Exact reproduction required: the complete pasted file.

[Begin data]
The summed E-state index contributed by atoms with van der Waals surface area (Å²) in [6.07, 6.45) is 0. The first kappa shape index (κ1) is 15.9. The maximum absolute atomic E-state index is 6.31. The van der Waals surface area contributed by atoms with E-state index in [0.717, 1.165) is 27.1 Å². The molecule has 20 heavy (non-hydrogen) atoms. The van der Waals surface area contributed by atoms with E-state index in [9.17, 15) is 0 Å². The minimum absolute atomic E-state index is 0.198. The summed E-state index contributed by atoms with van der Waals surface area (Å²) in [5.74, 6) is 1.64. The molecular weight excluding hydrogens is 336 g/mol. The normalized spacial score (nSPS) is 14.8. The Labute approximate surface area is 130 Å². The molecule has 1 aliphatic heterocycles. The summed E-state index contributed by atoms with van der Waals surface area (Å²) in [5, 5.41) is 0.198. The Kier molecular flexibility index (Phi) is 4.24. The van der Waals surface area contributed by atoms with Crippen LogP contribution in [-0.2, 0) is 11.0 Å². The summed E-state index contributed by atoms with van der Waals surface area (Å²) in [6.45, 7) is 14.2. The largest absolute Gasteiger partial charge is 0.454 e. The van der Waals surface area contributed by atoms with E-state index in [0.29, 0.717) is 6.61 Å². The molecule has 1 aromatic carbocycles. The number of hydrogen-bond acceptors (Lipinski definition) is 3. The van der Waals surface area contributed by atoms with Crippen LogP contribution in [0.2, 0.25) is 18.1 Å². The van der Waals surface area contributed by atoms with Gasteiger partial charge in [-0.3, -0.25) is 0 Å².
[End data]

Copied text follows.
The summed E-state index contributed by atoms with van der Waals surface area (Å²) in [6.07, 6.45) is 0. The first kappa shape index (κ1) is 15.9. The maximum absolute atomic E-state index is 6.31. The van der Waals surface area contributed by atoms with E-state index in [0.717, 1.165) is 27.1 Å². The molecule has 20 heavy (non-hydrogen) atoms. The van der Waals surface area contributed by atoms with E-state index in [9.17, 15) is 0 Å². The minimum absolute atomic E-state index is 0.198. The summed E-state index contributed by atoms with van der Waals surface area (Å²) in [5.74, 6) is 1.64. The molecular weight excluding hydrogens is 336 g/mol. The normalized spacial score (nSPS) is 14.8. The Labute approximate surface area is 130 Å². The molecule has 1 aliphatic heterocycles. The summed E-state index contributed by atoms with van der Waals surface area (Å²) in [5, 5.41) is 0.198. The Kier molecular flexibility index (Phi) is 4.24. The van der Waals surface area contributed by atoms with Crippen LogP contribution in [-0.2, 0) is 11.0 Å². The summed E-state index contributed by atoms with van der Waals surface area (Å²) in [6.45, 7) is 14.2. The largest absolute Gasteiger partial charge is 0.454 e. The van der Waals surface area contributed by atoms with E-state index in [0.29, 0.717) is 6.61 Å². The molecule has 1 aromatic carbocycles. The number of hydrogen-bond acceptors (Lipinski definition) is 3. The van der Waals surface area contributed by atoms with Crippen LogP contribution in [0.2, 0.25) is 18.1 Å². The van der Waals surface area contributed by atoms with Gasteiger partial charge in [-0.3, -0.25) is 0 Å².